Hot rods all have to start somewhere. Some of us start our new project when we pick up a long-forgotten relic, others find someone else's unfinished project and breathe new life into it, and another group of rodders starts with almost nothing. Tim Van Pelt's T modified started right at the front.
"When I was 12 years old, I was at a swap meet with my dad and bought the T radiator shell that's on the car now," Tim said. "The seller was asking $15, but I only had three or four dollars, so the seller came down to $10 and my dad chipped in the rest. I hung the shell on my bedroom wall. I never thought I'd build a car around a grille shell."
Tim and his dad built a couple of hot rods while Tim was in high school. At 14, Tim bought a '49 Chevy and swapped in a 235 straight-six with a Fenton cast header and aluminum intake. It didn't prove to be as reliable as he wanted, so he started on a '47 Ford coupe. This time he went with a 327 small-block and Turbo 350, but he stayed with a straight-axle up front. Tim still has the '47 and is planning to treat it to a body-off rebuild someday.
When it came time to build the next project, Tim decided to do something with the old shell that had been hanging on the wall. He found a '26 T touring body on a ranch in South Dakota for $100. It was fairly straight, had all four doors and the dash, and the rot was confined to the sills. He gathered some of the other parts he'd been hoarding, along with some recycled parts from his '47 build, and started laying out the modified. "I started out cutting the touring body in half and then tracing the bottom of the body onto a sheet of plywood. I then cut my 2x3 steel to this shape to begin the frame. I tack-welded pieces together, wired parts on, and propped parts on 2x4 blocks of wood until I got the look I wanted," Tim explained.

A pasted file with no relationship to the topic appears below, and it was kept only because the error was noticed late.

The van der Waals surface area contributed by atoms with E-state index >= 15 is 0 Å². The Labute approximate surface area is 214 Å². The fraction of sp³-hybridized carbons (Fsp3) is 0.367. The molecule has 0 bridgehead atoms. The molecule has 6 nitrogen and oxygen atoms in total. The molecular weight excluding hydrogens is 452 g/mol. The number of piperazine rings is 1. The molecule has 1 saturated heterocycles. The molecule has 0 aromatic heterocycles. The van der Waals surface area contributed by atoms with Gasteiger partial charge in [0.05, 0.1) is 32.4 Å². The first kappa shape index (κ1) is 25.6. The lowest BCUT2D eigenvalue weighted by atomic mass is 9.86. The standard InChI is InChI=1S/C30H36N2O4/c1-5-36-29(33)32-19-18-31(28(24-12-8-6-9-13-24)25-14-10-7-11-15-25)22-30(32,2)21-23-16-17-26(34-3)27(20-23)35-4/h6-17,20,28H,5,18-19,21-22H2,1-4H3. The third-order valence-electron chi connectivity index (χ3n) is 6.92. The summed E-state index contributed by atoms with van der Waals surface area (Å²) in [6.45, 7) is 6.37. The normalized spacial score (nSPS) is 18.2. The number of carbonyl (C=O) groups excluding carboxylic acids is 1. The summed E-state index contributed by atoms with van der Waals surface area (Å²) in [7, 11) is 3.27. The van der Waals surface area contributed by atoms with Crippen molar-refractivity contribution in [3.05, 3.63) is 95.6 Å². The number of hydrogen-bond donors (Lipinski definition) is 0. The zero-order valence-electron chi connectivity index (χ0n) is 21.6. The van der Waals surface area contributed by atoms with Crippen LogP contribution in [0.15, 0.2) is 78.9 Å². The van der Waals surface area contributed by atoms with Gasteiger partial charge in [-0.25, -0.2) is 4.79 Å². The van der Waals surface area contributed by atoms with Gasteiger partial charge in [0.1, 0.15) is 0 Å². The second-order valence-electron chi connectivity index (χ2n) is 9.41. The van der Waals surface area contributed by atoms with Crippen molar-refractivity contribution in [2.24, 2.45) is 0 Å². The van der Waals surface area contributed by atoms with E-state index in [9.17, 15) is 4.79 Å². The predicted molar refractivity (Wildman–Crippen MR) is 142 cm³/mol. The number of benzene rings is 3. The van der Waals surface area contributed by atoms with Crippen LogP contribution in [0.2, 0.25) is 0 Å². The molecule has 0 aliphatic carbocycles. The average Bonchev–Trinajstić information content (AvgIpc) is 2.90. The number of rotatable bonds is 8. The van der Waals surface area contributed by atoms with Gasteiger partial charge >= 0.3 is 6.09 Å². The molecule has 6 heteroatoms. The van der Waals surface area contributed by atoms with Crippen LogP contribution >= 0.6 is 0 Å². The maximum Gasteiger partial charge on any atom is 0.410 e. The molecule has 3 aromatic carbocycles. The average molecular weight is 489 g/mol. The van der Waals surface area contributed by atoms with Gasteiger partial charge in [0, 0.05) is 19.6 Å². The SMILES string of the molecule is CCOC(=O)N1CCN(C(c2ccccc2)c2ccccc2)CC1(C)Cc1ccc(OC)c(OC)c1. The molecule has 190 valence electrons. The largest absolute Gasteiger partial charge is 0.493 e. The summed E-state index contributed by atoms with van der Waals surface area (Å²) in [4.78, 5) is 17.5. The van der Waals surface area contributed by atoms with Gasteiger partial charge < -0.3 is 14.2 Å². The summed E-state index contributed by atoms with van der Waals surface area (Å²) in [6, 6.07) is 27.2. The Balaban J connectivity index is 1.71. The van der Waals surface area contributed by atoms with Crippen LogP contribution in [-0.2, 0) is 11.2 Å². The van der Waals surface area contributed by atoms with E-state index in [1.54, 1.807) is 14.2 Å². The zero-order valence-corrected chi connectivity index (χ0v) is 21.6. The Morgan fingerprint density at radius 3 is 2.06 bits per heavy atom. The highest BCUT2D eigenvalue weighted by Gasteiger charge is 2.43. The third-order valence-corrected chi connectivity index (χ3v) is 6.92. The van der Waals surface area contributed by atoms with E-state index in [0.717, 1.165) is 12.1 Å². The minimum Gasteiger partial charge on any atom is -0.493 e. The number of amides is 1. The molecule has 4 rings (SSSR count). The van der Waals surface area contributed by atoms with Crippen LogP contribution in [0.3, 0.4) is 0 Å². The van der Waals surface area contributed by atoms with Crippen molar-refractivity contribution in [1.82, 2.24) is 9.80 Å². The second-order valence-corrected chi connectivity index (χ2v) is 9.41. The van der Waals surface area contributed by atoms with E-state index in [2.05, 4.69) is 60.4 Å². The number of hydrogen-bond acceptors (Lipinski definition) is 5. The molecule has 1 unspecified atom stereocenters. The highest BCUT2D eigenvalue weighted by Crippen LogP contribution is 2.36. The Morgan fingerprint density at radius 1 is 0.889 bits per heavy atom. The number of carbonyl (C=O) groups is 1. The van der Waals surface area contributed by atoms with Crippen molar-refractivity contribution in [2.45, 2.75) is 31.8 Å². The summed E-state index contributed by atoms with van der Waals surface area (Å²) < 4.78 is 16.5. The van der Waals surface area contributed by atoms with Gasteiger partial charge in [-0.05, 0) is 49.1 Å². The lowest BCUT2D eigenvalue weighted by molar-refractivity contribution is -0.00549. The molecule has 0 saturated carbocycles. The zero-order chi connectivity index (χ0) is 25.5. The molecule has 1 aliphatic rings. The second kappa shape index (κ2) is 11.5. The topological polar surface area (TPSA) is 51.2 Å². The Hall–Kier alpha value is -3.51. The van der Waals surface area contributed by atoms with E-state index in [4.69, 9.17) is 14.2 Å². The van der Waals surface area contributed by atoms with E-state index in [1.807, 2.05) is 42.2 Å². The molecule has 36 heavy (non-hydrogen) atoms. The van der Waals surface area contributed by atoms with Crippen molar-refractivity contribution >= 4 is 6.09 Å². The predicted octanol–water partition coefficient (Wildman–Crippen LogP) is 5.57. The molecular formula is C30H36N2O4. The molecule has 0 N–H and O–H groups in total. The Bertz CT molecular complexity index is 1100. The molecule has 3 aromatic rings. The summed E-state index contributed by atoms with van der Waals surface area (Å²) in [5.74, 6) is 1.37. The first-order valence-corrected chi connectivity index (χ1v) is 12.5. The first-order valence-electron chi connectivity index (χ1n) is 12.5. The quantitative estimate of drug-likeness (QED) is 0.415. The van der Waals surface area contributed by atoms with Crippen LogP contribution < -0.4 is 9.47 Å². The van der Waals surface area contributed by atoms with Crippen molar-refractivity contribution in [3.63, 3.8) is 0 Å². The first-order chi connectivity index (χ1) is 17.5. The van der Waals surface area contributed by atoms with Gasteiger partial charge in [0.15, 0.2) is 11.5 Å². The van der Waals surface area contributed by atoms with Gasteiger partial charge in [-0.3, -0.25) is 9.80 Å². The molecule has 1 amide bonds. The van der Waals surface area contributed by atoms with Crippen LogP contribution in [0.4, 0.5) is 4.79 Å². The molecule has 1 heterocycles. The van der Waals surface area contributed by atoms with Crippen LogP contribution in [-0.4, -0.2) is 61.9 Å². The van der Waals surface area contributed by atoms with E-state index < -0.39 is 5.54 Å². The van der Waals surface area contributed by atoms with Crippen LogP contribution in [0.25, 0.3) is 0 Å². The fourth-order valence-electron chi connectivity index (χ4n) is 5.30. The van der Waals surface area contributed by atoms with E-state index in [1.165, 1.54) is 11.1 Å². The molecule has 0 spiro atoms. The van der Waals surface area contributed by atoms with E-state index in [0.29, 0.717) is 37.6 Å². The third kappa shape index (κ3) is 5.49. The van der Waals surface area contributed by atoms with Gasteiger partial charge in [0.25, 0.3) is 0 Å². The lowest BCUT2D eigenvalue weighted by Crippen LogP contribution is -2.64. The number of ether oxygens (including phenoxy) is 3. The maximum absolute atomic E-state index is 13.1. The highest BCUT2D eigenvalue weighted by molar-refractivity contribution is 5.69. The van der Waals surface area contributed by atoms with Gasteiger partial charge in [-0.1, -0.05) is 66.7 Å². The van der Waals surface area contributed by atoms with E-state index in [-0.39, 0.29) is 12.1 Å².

As fun as the T is, Tim told us that one of the best parts of the build was working with his young sons out in the garage. As I said at the beginning, hot rods all start somewhere, and the Van Pelt boys now have their start.
Rod & Custom Feature CarTim Van PeltBlack HawkSouth Dakota1923 Ford modified
Tim started from the bottom up and designed and built the frame for his modified out of 2x3 steel. He pie-cut it at the firewall and shortened a '26 T rear crossmember to get it low, kicking it up in the rear with V-8-shaped fish plates for strength. The front crossmember has been C-notched to clear the lower radiator hose. The front suspension consists of a '30s-era Dodge double-dip tube axle with bungs welded on for the split '35 Ford wishbones and custom brackets for the Dodge leaf springs, which have been cut in half. An F-1 'box and owner-built Pitman arm handle the steering, and '47 Ford spindles with '40 brakes do their part to stop it. A '39 Ford axle with a Wilson Welding Speed Demon quick-change hangs out in the open in back, with a '26 T spring and '39 Ford 'bones. Mr. Roadster friction shocks handle the bumps at both ends.
This modified wouldn't have looked right with anything but a Flathead sitting behind the Walker brass radiator, so Tim had Denny Price assemble the '52 8BA with a basically stock short-block and added an Isky Max 1 cam and Offenhauser aluminum heads and intake topped with two 94s. Speedway Motors provided the Tru-Helmet air cleaners, electronic ignition with cloth-covered wires, and header kit (owner-built). A Ford C4 auto trans is shifted with a Gennie Shifter swan-neck handle.
Wheels & Tires
It's hard to beat '35 Ford 16-inch wires on a modified. The fronts are stock, but the rears were widened 2 1/2 inches. Firestone rubber (4.50s and 7.00s) was really the only choice.
Body & Paint
The body started out as the front half of a '26 touring and has now been treated to a filled cowl, smoothed firewall, steel floors and trans tunnel, and a custom lower pan on the back of the body. The Ford script on the back is from a '47 Ford pickup. Gene Jobgen at A&A Restoration in Rapid City, South Dakota, was put in charge of getting the body in shape before Bruce Rall shot it with PPG Red Oxide primer. The headlights are early '28 Ford Model ARs mounted on stands made from a cut-down Model A headlight bar.
The interior is about as bare-bones as you're going to find. The owner-built seat sits on a lowered seat riser. The '40 Ford dash was narrowed 7 inches (basically right through the speaker grille) and pie-cut on the ends to fit the T body. The LimeWorks four-spoke wheel sits atop an owner-built column.